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Last Updated: Monday, 7 March, 2005, 00:33 GMT
Is the UK losing its way with stem cells?
By Nick Triggle
BBC News health reporter

Dr Anthony Mathur, of Barts and The London NHS Trust
Dr Mathur believes stem cell treatment is the future of medicine
Scientists believe they are very close to finding a miracle cure for heart disease.

Various small studies have suggested stem cells taken from a patient's bone marrow and injected into the heart can repair the damage from heart disease.

What is needed now is a large scale study to establish whether the treatment works once and for all - but there is a risk it will not happen.

Doctors at Barts and The London NHS Trust are setting up a four-year research programme involving 600 patients but, like many experts involved in stem cell research in the UK, they are struggling to raise the money.

Dr Anthony Mathur, a consultant cardiologist at the trust, said: "This is a potentially revolutionary treatment for heart disease. It could transform the lives of people living with this debilitating condition.

Money issue

"But the problem we face is raising the money. Charities find it quite hard to commit large sums of money to one project."

And he added industry was not that interested in funding research such as his as using the body's own cells in the way the trust is doing makes it hard to get a patent.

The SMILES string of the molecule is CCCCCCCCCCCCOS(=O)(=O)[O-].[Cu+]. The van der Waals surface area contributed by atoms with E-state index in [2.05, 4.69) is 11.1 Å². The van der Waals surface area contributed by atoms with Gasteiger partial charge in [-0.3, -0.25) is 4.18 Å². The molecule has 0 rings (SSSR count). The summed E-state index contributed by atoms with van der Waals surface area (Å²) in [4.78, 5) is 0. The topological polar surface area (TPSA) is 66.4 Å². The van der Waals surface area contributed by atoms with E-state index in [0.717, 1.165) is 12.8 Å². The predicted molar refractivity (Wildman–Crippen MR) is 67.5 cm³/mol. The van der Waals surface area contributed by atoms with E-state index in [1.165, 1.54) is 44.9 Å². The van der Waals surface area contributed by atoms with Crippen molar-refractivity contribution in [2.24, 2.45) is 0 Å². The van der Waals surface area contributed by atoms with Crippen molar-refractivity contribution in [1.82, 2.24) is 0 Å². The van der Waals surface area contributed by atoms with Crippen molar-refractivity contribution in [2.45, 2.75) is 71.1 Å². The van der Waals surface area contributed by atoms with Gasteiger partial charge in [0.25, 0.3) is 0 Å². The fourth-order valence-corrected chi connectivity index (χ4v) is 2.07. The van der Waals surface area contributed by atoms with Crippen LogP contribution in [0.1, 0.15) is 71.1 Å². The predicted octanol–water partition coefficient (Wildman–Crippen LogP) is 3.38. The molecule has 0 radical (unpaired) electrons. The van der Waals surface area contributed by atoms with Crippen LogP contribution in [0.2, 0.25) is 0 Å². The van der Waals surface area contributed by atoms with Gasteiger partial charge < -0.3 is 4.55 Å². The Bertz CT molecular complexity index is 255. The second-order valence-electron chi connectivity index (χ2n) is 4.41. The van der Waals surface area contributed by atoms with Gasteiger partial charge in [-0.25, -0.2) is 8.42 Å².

About 200,000 has been raised so far through the Heart Cells Foundation, a charity set up by a patient who under went the treatment in Germany.

The trust is also exploring the possibility of getting a grant from government and embarking on its own fund raising activities.

Adult - Stem cells which already exist in the body. They are less flexible than either foetal or embryonic stem cells and, therefore, cannot be developed into as many other types of cells although they are less likely to be rejected by the body
Embryonic - Stem cells taken from embryos have proved the most controversial area of stem cell research. The advantage is that they can be developed into any of the bodies 300 cells
Foetal - Taken from an aborted foetus, this is the least common form of stem cell research. A kind of half-way house between adult and embryonic

Dr Mathur said using stem cells, premature cells that are capable of becoming any number of mature cells within the body given the right conditions, to treat disease was the future of medicine.

"Using drugs often has side-effects, but if you can use a body's own cells it is ideal because it avoids that problem.

"I really think this is the way forward; we have to grasp it."

But it is not just non-profit research such as Dr Mathur's that is at risk.

Even private ventures are struggling to raise cash for research which could ultimately lead to treatment for a whole range of condition from lung disease to hearing problems.

ReNeuron, a Guildford-based bio-pharmaceutical company which is focusing on neurodegenerative diseases, has been forced to look abroad for funding for its foetal stem cell research.

The company has been given a 2.2m grant by the Department of Trade and Industry (DTI) towards a three-year project to develop a stem cell-based treatment for diseases such as stroke, Huntington's disease and Parkinson's disease.